Marco Bicego S.p.A., et al v. Kantis et al

Filing 54

ORDER GRANTING IN PART DEFENDANTS MOTION TO DISMISS AND TO STRIKE; GRANTING PLAINTIFFS LEAVE TO FILE THIRD AMENDED COMPLAINT 46 (Illston, Susan) (Filed on 9/8/2017)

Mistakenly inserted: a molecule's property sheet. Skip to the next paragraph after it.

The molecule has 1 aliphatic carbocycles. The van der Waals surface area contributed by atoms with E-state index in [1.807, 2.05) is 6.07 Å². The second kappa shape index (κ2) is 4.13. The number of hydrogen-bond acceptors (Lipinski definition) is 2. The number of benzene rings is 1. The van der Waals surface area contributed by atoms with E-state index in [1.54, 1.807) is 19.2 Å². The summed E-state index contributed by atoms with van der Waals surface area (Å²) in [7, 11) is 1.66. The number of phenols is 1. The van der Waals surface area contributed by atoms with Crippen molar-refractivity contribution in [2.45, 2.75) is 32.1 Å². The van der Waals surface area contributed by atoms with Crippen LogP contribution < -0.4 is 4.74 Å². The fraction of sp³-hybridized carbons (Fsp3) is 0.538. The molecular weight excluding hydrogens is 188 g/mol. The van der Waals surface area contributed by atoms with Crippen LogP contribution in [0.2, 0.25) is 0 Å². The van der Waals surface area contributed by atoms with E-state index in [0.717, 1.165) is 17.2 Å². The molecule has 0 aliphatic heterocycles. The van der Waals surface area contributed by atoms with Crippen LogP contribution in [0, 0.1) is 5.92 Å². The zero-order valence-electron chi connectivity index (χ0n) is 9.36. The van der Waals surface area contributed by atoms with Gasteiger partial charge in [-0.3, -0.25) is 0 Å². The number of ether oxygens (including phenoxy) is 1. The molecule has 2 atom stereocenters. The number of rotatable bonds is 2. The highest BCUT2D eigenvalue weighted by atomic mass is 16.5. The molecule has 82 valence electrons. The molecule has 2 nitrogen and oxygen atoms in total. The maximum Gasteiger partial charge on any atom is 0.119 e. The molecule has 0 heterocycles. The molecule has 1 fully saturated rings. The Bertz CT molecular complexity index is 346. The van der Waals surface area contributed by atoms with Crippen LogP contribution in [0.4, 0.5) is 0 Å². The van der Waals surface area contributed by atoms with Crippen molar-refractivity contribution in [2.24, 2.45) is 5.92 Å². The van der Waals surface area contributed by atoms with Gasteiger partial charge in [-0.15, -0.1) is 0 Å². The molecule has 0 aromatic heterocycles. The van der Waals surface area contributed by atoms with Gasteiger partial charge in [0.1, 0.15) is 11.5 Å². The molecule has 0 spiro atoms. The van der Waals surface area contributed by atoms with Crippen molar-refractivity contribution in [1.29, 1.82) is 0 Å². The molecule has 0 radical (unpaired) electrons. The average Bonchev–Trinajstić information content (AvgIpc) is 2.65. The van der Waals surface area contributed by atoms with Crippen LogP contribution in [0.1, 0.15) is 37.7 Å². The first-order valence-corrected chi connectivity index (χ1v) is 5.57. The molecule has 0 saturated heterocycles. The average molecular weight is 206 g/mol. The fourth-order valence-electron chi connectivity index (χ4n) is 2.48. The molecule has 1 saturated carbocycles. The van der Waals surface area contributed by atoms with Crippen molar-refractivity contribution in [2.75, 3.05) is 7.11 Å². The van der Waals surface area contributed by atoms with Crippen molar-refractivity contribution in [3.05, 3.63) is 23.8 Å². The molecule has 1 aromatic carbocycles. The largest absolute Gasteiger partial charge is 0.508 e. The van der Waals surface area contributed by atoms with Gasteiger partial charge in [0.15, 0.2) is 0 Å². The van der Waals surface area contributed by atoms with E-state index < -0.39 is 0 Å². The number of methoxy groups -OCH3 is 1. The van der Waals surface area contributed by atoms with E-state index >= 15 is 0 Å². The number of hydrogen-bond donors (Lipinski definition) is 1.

Download PDF